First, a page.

In the absence of any local research, New Zealand bodies follow the UK autism figures of one in 100. Attwood believes that there are a number of reasons for this increase. One is that the diagnostic criteria are wider: "Autism doesn't always occur with severe intellectual disability. It can occur with an IQ in the normal range, which is what Asperger's syndrome is. We also recognise that you can have another condition and autism: Down's syndrome and autism, or cerebral palsy and autism, where previously the two wouldn't necessarily be put together." There's also a new precision: kids once diagnosed as "mentally retarded or intellectually disabled" might now be autistic.
"Because we're changing our conceptualisation of autism, we can't tell for sure whether it's actually increasing or not. We know that we're getting more diagnosed. Perhaps in 10 or 15 years' time, we will know if there is an increase in autism like there is juvenile diabetes or eczema and asthma. At this stage, we can't tell."
One in 100 also suggests that there are a lot of people who have been living with high-functioning autism, undiagnosed and doing nothing about it. "They are the collectors, the recluses, the introverted, unusual people who haven't made contact with any government agency. They may have been supported by family and community, but without that support, they would have collapsed."
Does Attwood think that schools and social services are equipped for the apparent increase in autism? "No. Talk to the parents." The burden, he says, falls unfairly on them. Whitworth agrees that our schools and social services are in no way ready for autism in one in 100 children. "We have huge problems with the education system in New Zealand. We have children who can only attend school part-time. We have children who are discouraged from attending their local school. We have teachers who aren't trained and teacher aides who aren't trained. For some of our kids, particularly with Asperger's syndrome, the education system is failing them.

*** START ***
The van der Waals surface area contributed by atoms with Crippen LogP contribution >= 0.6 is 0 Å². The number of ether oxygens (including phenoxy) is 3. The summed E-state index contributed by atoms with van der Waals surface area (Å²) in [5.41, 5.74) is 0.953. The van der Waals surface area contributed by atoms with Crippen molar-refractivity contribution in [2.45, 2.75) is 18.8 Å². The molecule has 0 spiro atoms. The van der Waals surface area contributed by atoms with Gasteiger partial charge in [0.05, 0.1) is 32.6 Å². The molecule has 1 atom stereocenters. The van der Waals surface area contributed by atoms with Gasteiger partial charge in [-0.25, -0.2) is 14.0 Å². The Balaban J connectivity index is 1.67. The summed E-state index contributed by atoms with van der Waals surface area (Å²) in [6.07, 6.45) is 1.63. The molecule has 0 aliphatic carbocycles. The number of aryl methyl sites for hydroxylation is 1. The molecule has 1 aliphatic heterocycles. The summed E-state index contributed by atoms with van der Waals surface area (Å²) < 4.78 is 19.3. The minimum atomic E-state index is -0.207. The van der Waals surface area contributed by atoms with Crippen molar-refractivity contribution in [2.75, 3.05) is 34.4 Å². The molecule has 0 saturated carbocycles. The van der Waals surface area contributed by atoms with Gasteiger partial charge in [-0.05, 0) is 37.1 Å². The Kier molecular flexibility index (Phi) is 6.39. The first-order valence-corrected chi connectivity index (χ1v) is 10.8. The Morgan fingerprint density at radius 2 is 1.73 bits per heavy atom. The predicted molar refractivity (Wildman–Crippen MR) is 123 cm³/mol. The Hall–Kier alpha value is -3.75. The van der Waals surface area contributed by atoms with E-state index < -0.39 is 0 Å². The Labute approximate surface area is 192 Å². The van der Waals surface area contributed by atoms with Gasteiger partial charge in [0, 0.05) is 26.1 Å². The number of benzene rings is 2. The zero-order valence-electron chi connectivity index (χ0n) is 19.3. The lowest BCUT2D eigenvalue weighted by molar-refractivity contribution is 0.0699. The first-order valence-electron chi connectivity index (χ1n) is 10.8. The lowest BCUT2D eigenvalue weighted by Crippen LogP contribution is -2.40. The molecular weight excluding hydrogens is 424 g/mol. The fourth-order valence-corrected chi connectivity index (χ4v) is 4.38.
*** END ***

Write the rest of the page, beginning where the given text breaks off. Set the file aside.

"We have families who are paying teacher aides themselves because they can't get any funding. They need to look at the criteria, because our kids miss out constantly. Even kids with autism who have absolutely no way of accessing the curriculum without support are being turned down for funding. There doesn't seem to be a consistent approach across the country, and that's very concerning."
"The New Zealand Government has got away with it for a long time," says Attwood. "It's one of the last civilised western countries not to have the resources applied. New Zealand has been extraordinarily conservative, oddly enough." He's impressed by the work that Autism NZ does, all things considered. "They do the best that they can, but they're not given the resources. The work is often done by parents who have enough to do to look after their own kids. The government has to look at this seriously."
The good news is that it might be gradually starting to do so. The Ministries of Education and Health have collaborated on evidence-based best-practice guidelines for working with people with autism. Submissions on the draft guidelines close at the end of this month.
There is no data that shows the levels of support for different diagnoses. Barbara Disley, the Ministry of Education's deputy secretary of special education, says that it is a principle of special education resourcing in New Zealand that children are supported according to needs and not diagnosis. So, she can't say with confidence how many children with autism are either noticed or overlooked when applying for teacher aides. The ministry supports children with "high to very high needs", which excludes those who can read and write, yet Disley also concedes that autism is "a notoriously complex set of disorders" and that curriculum level is not a good indicator of support needs: "High academic achievers sometimes need considerable support, while those working at lower levels of the curriculum may need less support."
In a year and a half, Claude Wylie will be going to school. Not a special-needs school, his mother thinks, but the mainstream primary around the corner. At about two years, nine months, Hill realised that he could identify words. "He doesn't read books, but he recognises the words that he knows." This is a result of the eidetic (photographic) memory common in kids with autism. "He has a good underlying intellectual capacity. He knows his letters - capitals, small letters - and numbers. He'll probably be ahead intellectually - which is the aim - but behind socially."
One thing about autism that everyone agrees on is the earlier the diagnosis, the better. In this sense, Claude was lucky. Right now, he does 36 hours of Applied Behavioural Analysis (ABA) per week, which is at the high end. It's not cheap, either: psychology professor Oliver Mudford, who runs post-graduate courses in ABA at Auckland University, estimates that an ABA programme usually costs around $40,000 to $60,000 per year in this country.
Hill gets no support for this, nor for Claude's speech therapist (the diagnostic paediatrician advised her to go private as you can wait six to 12 months in the public system, and time really matters). She is also using some of the principles of Stanley Greenspan's "Floortime" therapy, which isn't widely practised here but has a high profile in the US.
Hill combines this with some of the principles of Relationship Development Intervention (RDI), a parent-based therapy that is gaining a following in the US and here. And on top of all this, she has Claude on the controversial "biomedical" treatment.